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Actors Cabaret Farts in Your General Direction

Some 600 years ago, at the battle of Agincourt, British forces clashed with the French in a field of mud — a carnage of superiorly armored French nobility and their horses sliding to collective death in the soggy soil. Replace the soldiers with a gaggle of comedians, singers and dancing girls, and you have the riotously uncontrolled, hysterically slippery Spamalot.

Spamalot, playing through July 7 at Actors Cabaret of Eugene (ACE), is billed as “a new musical lovingly ripped off from the motion picture Monty Python & the Holy Grail.” With Python alum Eric Idle handling the book, the script is a nearly verbatim take on the film, with song and dance numbers tucked in at the most iconic moments.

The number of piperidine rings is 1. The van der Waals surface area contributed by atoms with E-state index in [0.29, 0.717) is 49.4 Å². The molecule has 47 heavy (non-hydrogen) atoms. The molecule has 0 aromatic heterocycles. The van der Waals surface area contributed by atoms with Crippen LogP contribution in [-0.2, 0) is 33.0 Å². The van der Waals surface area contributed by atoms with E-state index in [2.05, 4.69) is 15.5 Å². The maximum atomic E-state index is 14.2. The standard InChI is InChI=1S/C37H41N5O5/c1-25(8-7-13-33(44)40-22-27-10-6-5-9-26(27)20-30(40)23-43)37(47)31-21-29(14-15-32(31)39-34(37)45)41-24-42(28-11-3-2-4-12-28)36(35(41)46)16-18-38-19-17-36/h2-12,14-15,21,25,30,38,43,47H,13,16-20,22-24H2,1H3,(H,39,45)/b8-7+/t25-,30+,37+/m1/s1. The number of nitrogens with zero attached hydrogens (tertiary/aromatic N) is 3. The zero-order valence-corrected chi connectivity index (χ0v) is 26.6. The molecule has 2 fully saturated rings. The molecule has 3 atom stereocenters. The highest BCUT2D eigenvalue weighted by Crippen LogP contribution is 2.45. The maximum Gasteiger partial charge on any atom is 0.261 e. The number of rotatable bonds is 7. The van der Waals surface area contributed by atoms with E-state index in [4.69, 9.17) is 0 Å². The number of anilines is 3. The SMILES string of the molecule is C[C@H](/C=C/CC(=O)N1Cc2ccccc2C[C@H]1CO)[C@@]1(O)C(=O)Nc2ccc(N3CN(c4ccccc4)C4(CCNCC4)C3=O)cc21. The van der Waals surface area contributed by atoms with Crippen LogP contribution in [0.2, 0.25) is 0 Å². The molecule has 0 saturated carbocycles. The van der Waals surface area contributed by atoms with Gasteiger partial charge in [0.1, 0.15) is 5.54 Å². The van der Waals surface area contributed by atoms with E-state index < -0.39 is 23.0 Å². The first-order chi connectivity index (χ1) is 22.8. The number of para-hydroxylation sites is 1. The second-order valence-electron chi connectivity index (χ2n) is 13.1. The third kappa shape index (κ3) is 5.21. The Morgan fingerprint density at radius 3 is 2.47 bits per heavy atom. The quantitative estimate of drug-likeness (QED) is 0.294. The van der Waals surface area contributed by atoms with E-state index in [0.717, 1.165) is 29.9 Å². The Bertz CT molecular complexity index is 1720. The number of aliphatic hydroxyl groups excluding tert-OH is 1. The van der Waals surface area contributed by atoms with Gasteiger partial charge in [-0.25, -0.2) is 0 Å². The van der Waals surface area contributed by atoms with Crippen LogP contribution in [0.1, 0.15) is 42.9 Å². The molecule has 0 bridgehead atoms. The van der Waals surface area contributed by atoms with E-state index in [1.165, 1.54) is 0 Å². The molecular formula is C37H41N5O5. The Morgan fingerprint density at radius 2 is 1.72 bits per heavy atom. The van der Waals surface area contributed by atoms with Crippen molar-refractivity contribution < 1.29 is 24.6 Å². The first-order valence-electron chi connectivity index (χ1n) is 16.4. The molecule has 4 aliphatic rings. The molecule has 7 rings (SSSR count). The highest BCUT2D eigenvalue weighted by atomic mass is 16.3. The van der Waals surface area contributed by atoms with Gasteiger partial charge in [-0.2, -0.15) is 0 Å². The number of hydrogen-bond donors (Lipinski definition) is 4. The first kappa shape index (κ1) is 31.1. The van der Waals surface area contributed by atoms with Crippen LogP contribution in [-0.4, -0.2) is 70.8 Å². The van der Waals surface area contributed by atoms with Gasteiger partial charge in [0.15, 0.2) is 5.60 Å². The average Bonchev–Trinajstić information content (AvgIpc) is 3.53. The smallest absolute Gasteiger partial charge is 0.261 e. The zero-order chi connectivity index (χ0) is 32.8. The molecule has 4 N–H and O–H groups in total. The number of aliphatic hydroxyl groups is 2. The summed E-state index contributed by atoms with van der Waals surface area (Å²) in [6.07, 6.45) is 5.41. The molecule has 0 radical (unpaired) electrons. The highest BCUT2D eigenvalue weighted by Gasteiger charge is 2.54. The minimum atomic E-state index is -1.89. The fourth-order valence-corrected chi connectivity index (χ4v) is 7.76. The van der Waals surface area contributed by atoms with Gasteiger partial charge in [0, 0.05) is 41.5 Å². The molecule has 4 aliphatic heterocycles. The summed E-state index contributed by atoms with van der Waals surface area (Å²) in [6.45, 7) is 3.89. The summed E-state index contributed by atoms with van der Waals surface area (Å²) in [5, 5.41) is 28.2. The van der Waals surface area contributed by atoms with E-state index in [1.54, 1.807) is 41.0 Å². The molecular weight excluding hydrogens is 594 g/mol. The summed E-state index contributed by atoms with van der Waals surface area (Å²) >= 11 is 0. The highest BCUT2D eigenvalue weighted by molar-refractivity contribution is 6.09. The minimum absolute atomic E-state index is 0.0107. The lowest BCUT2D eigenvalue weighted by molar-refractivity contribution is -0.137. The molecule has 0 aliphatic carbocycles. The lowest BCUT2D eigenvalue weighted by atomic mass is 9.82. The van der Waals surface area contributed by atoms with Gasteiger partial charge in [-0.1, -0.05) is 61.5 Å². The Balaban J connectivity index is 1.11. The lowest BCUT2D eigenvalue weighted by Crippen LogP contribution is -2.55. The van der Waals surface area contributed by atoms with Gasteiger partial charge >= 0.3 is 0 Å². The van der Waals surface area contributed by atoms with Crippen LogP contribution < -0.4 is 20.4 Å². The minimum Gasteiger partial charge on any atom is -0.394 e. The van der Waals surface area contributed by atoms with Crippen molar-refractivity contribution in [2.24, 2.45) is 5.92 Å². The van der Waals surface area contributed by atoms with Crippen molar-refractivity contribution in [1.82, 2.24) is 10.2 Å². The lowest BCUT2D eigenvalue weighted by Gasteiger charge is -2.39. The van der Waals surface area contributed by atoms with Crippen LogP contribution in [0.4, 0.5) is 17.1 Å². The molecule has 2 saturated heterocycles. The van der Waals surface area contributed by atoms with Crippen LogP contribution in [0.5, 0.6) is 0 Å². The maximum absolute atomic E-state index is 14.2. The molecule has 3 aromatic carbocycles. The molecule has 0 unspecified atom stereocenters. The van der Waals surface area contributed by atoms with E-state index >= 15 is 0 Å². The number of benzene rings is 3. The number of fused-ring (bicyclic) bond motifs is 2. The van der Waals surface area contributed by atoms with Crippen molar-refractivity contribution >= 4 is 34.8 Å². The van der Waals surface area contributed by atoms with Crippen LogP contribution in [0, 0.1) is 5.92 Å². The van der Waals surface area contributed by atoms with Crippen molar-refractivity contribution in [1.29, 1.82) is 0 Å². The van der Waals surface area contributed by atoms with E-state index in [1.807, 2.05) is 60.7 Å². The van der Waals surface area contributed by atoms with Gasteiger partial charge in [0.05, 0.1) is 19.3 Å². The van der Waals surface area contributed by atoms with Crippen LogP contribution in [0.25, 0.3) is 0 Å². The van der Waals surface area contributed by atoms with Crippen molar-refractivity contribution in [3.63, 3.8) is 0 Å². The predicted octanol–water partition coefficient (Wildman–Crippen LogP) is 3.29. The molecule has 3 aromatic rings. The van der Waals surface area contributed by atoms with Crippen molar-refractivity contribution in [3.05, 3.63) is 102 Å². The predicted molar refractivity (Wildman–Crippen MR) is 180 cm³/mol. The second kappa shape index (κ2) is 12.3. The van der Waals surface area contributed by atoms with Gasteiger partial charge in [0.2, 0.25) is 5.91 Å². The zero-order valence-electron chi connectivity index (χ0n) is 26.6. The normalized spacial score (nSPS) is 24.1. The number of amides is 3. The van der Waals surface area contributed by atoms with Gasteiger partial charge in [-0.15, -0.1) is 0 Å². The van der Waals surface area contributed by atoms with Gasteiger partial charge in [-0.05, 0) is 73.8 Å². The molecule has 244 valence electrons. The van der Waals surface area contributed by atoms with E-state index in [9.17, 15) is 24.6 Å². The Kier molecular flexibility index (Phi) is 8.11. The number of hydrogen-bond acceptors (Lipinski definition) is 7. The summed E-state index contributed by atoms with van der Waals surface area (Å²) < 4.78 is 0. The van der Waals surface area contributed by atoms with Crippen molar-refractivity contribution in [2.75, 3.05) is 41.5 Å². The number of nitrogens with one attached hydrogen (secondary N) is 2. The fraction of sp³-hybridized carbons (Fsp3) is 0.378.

King Arthur (a thoughtful Ken McClintock) and the rest of his “silly English Cunigits” take off on a quest for Christ’s lost cup, meeting up along the way with such less-than-perilous adventures as a battle with the Black Knight, wise words from Tim the Enchanter, and a shrubbery-loving tête-à-tête with Knights Who Say Ni.  

ACE has a delicate tightrope to walk, balancing between delivering on our collective Monty Python nostalgia and creating something completely different. Most of the cast delivers, though a few actors overreach in their ambitions to be Pythonesque. Particularly tricky is the role of the French taunter, whose lines (see headline) are as recognizable — and I’ll argue as great, in their genre — as Hamlet’s ‘to be or not to be.’ Cameron Walker flat-out kills it as the feisty Frenchman. 

Diva-rific Megan Hammon delivers as the Lady of The Lake; Trevor Eichhorn shines as a not-so-brave Sir Robin. And, as the historian, Bill Furtick offers a sense of order to this chaotic piece of theater. The killer bunny is genius. 

Spamalot runs June 22 through July 28 at Actors Cabaret of Eugene; actorscabaret.org or 683-4368.